Jean Negulesco (1900 – 1993) was a Romanian-American film director. Negulesco studied art in Bucharest with plans on becoming a painter. He visited the United States to become a portraitist, but while in California became interested in the movie business. He got his start at Paramount during the early 1930s where he worked as assistant producer and second unit director. In 1940, he went to Warner Bros. where he directed Humoresque (1946) starring Joan Crawford and John Garfield and Deep Valley (1947) starring Ida Lupino and Dane Clark. His greatest success at Warner’s came with Johnny Belinda (1948) starring Jane Wyman. The film was nominated for 12 Academy Awards, including a nod to Negulesco’s direction, and was a huge critical and commercial success. For some unknown reason, Warners didn’t renew his contract and he moved over to 20th Century-Fox where he became a master of the new Cinemascope wide-screen process, directing How to Marry a Millionaire (1953) and Three Coins in the Fountain (1954). Other films include Three Came Home (1950), Titanic (1953), Daddy Long Legs (1955), and The Best of Everything (1959).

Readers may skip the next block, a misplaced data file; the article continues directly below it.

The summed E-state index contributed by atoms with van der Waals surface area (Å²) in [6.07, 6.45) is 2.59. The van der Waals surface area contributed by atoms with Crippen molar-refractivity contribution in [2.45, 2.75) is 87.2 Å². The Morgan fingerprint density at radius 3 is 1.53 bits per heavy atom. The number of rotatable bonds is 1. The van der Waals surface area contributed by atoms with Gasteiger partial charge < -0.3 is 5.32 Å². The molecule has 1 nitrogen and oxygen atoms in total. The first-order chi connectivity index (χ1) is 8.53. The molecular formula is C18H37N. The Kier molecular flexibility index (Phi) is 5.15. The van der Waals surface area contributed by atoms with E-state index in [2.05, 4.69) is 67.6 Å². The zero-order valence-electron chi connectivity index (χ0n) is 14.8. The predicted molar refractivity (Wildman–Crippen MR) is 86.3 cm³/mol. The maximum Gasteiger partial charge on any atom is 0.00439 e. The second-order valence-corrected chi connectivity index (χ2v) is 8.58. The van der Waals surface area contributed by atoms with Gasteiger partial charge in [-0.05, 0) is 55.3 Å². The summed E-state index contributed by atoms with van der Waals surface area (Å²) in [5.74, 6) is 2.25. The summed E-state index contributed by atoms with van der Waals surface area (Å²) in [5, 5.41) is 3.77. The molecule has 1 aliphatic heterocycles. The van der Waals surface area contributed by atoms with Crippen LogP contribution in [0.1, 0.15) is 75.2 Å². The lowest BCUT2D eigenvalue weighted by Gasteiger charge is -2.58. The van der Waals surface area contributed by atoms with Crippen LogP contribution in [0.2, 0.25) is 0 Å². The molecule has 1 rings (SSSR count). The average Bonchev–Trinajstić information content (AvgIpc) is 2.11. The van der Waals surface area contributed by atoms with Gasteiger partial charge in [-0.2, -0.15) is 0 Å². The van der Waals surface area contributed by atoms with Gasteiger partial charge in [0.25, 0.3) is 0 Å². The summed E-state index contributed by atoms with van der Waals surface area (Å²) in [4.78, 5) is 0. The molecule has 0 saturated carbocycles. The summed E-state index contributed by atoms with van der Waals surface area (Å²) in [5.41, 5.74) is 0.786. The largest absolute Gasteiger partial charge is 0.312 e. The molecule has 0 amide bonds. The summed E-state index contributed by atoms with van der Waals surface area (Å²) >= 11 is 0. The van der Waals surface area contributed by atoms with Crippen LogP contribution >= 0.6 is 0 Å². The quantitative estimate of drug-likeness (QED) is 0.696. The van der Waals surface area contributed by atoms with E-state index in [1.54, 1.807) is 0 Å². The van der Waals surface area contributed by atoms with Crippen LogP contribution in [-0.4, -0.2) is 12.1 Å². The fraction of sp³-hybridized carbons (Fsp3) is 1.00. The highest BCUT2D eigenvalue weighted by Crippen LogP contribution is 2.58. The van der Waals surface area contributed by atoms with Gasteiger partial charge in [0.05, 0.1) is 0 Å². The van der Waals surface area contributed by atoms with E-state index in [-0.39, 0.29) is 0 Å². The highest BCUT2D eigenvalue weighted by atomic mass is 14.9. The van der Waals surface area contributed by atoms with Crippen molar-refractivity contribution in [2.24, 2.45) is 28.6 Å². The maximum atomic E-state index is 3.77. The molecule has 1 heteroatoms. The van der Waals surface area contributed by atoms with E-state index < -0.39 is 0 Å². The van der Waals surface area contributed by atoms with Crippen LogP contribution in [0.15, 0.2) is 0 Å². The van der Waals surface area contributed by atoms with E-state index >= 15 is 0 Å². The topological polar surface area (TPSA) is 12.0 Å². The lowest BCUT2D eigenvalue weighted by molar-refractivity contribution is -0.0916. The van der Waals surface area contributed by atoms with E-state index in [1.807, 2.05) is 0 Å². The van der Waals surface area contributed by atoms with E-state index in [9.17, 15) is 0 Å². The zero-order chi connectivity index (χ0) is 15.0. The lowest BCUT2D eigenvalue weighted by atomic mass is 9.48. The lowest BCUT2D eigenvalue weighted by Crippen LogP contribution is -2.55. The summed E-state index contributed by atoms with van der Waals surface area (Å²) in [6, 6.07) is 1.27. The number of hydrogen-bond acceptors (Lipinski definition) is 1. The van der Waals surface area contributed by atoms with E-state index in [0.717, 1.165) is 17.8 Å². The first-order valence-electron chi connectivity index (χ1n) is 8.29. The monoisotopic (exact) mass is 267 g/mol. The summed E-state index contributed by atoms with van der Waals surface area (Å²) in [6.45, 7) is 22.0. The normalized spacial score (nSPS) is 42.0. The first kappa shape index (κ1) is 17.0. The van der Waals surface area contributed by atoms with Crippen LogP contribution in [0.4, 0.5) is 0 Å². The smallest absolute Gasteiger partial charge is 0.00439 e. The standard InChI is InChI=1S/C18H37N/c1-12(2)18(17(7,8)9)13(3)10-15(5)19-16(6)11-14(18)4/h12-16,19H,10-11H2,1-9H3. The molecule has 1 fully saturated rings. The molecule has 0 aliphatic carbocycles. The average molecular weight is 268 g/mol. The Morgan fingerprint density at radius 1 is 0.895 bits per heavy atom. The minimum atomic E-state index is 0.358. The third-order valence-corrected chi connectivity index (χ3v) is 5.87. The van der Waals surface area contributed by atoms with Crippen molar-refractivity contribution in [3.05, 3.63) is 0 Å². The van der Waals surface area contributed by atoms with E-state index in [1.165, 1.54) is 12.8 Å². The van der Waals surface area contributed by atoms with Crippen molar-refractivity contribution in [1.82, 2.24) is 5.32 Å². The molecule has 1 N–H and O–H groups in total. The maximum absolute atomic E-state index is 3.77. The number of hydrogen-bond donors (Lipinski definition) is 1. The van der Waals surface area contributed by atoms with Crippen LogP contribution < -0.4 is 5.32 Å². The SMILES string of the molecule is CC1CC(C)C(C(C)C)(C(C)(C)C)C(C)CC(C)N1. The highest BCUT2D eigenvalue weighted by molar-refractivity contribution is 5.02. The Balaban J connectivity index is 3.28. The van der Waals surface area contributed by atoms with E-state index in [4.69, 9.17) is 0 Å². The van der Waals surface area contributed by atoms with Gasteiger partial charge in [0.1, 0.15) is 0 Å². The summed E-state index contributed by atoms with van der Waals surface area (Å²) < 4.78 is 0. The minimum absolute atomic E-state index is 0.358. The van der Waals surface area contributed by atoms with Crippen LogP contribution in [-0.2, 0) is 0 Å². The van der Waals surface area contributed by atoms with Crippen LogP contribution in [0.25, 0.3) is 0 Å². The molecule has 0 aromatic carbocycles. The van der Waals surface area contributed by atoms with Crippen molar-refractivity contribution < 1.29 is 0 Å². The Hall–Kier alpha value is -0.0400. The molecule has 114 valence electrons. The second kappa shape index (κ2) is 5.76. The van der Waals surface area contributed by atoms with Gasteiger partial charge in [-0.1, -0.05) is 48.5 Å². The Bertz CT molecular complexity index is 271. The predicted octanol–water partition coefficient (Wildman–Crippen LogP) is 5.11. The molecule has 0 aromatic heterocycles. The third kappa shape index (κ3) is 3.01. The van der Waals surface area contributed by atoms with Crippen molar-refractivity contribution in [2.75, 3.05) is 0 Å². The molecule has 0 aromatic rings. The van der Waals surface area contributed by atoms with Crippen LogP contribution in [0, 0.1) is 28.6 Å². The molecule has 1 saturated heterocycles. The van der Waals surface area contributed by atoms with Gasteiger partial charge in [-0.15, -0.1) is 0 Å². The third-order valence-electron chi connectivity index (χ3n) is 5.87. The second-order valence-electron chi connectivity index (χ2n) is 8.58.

Joseph LaShalle (1900 – 1989) was an American film cinematographer. He won an Academy Award for his black and white work on the film Laura (1944) and was nominated for eight additional Oscars. LaShalle got his start at Paramount where the famous cinematographer Arthur C. Miller took him under his wing. When Miller moved from Paramount to Fox Films, LaShalle went with him. Other major films LaShalled photographed include Cluny Brown (1946), Come to the Stable (1949), My Cousin Rachel (1952), Marty (1955), The Long, Hot Summer (1958), and The Apartment (1960). LaShalle worked closely with directors Otto Preminger and Billy Wilder.